When making changes or upgrades to your backup environment it is always important to look at your recovery requirements. These should drive your design decisions. For example, if your backup images must be stored off-site but you only have a single data centre and you are not yet willing to jump into the cloud, then physical tape with off-site storage is your best option. If you have the same requirements, but you have two sufficiently disparate sites separated with a reasonable network link, then perhaps writing backup images to replicated disk is a better option. Several enterprise-class backup products can integrate with storage arrays supporting array-based replication of backup images to a remote site, and data deduplication can further enhance your ability to ship data between sites.

While disk continues to take market share from tape as storage for backup images, it is also worth noting that improvements in snapshot technologies are allowing storage administrators to take control of backup and recovery without the need for network-based backup products. If your recovery requirements demand very small recovery time objectives [RTOs] that can't be satisfied by traditional backup and recovery, disk snapshots of the primary volumes could be a good alternative. Furthermore, evolving technologies like continuous data protection are also increasing the value of disk by offering not only exceptionally low RTOs but also very low recovery point objectives.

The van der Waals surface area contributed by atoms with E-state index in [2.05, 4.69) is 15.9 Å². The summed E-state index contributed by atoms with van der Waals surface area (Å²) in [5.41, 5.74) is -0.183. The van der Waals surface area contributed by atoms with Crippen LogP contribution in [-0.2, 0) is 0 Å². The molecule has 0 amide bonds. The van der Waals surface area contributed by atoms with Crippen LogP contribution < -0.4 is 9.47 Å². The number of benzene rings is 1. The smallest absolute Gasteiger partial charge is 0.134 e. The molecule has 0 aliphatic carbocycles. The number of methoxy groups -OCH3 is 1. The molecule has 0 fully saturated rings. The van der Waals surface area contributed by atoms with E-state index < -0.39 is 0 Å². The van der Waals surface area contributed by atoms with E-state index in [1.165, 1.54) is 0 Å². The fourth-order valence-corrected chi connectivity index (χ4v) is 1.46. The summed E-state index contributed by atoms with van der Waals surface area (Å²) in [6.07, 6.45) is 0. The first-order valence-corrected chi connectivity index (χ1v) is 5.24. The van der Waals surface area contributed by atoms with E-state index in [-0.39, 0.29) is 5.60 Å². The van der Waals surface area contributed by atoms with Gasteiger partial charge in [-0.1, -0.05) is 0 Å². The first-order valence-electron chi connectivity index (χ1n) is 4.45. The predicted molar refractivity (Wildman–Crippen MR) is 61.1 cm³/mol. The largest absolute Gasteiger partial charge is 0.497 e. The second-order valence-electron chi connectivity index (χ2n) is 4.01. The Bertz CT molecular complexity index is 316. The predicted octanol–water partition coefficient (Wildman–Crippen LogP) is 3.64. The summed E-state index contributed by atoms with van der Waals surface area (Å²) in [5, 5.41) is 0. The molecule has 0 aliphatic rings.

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This was first published in July 2010